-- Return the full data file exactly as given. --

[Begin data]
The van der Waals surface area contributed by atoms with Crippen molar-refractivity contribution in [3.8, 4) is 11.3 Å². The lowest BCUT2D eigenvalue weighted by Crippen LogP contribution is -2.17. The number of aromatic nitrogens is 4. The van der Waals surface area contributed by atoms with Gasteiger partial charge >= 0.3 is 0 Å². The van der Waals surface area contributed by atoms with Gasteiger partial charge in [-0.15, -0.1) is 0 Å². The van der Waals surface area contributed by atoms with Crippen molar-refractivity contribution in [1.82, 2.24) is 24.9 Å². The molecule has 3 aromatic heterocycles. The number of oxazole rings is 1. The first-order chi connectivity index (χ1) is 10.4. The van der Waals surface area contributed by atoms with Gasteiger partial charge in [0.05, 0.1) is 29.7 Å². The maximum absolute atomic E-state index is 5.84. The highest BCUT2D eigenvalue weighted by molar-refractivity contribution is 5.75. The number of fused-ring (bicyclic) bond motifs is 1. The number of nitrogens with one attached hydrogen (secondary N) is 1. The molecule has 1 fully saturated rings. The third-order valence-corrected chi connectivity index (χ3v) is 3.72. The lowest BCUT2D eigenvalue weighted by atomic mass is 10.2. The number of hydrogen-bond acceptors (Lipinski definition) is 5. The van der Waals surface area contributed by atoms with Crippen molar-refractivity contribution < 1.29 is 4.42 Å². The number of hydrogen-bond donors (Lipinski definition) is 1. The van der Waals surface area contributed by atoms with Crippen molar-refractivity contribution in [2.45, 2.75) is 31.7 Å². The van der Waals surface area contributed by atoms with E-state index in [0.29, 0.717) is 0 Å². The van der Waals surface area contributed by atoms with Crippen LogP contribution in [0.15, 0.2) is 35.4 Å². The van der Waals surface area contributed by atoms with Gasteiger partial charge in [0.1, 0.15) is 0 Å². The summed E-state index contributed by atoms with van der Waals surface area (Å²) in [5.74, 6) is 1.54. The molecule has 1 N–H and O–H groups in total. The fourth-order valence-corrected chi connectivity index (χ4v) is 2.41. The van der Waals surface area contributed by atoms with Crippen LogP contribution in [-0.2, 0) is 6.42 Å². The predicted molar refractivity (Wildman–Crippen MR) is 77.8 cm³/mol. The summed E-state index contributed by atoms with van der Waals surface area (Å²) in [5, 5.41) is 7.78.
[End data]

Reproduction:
The van der Waals surface area contributed by atoms with Crippen molar-refractivity contribution in [3.8, 4) is 11.3 Å². The lowest BCUT2D eigenvalue weighted by Crippen LogP contribution is -2.17. The number of aromatic nitrogens is 4. The van der Waals surface area contributed by atoms with Gasteiger partial charge >= 0.3 is 0 Å². The van der Waals surface area contributed by atoms with Gasteiger partial charge in [-0.15, -0.1) is 0 Å². The van der Waals surface area contributed by atoms with Crippen molar-refractivity contribution in [1.82, 2.24) is 24.9 Å². The molecule has 3 aromatic heterocycles. The number of oxazole rings is 1. The first-order chi connectivity index (χ1) is 10.4. The van der Waals surface area contributed by atoms with Gasteiger partial charge in [0.05, 0.1) is 29.7 Å². The maximum absolute atomic E-state index is 5.84. The highest BCUT2D eigenvalue weighted by molar-refractivity contribution is 5.75. The number of fused-ring (bicyclic) bond motifs is 1. The number of nitrogens with one attached hydrogen (secondary N) is 1. The molecule has 1 fully saturated rings. The third-order valence-corrected chi connectivity index (χ3v) is 3.72. The lowest BCUT2D eigenvalue weighted by atomic mass is 10.2. The number of hydrogen-bond acceptors (Lipinski definition) is 5. The van der Waals surface area contributed by atoms with Crippen molar-refractivity contribution < 1.29 is 4.42 Å². The number of hydrogen-bond donors (Lipinski definition) is 1. The van der Waals surface area contributed by atoms with Crippen molar-refractivity contribution in [2.45, 2.75) is 31.7 Å². The van der Waals surface area contributed by atoms with E-state index in [0.29, 0.717) is 0 Å². The van der Waals surface area contributed by atoms with Crippen LogP contribution in [0.15, 0.2) is 35.4 Å². The van der Waals surface area contributed by atoms with Gasteiger partial charge in [0.1, 0.15) is 0 Å². The summed E-state index contributed by atoms with van der Waals surface area (Å²) in [5.74, 6) is 1.54. The molecule has 1 N–H and O–H groups in total. The fourth-order valence-corrected chi connectivity index (χ4v) is 2.41. The van der Waals surface area contributed by atoms with Crippen LogP contribution in [-0.2, 0) is 6.42 Å². The predicted molar refractivity (Wildman–Crippen MR) is 77.8 cm³/mol. The summed E-state index contributed by atoms with van der Waals surface area (Å²) in [5, 5.41) is 7.78.